Wednesday, April 11, 2007

Interview: Geoff Johns

Newsarama has begun posting Justice Socializing, an ongoing series of articles offering an inside look at the new Justice Society of America. The first installment features writer Geoff Johns reflecting on the team's core members--including the original Flash himself, Jay Garrick. Visit Newsarama to read Johns's full commentary.

Geoff Johns says: "Along with Alan Scott, Jay is as important to the DC Universe as Superman in my eyes. He represents that tie to history and tradition and he fills a role no one else does. I think it’s important to have older mentors in a fictional universe who kick ass, just like Obi One and Gandalf. There was an editor at DC who no longer is there that said when we launched JSA back in ’99, 'You should get rid of the old guys; they just make it lame.' I immediately thought, this guy doesn’t get it. The greatest thing about the DC Universe is the diversity in character types. From Adam Strange to Zatanna. From Krypto to Swamp Thing. Why have all the same type of characters? There are so many more stories to tell when you make the possibilities endless."

Tuesday, April 10, 2007

Reviews: The Flash #10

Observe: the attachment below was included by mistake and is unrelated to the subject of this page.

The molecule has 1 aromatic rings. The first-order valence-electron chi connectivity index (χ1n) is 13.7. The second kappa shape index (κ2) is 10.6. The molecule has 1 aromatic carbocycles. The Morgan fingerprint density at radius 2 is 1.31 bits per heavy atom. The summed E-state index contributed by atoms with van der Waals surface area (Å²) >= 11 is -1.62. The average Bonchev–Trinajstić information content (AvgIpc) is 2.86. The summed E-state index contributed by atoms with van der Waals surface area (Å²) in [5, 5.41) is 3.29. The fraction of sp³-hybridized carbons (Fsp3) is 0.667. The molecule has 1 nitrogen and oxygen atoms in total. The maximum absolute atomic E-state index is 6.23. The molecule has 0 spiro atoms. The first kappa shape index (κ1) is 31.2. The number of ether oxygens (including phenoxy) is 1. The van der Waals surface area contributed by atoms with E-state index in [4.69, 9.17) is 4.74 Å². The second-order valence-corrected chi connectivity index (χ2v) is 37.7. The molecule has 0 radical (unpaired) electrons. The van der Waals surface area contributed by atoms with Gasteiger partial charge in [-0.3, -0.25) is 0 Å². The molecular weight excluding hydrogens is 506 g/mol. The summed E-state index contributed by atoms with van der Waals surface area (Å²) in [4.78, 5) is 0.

Marc Guggenheim began his run on the right foot, so to speak. The Flash: The Fastest Man Alive #9 displayed a strength of narrative and character that had been utterly absent from the series since its devastating relaunch last year. The issue offered a new start for Bart Allen and, as the writer intended, a fine starting point for those readers who were willing to give the book another try. Guggenheim's good work continues in The Flash: The Fastest Man Alive #10, a fast-paced issue that continues to redefine our central character and confidently contributes to the historic mythology of the legacy he's inherited. The Rogues Gallery is back in all its glory! There's a sense of continuity to the "Full Throttle" arc--particularly evident in its connections to the Geoff Johns era--that will reassure longtime readers and excite newcomers. Indeed, the sheer number of online reviews that have been posted for this issue reveal that the creative shift is attracting attention...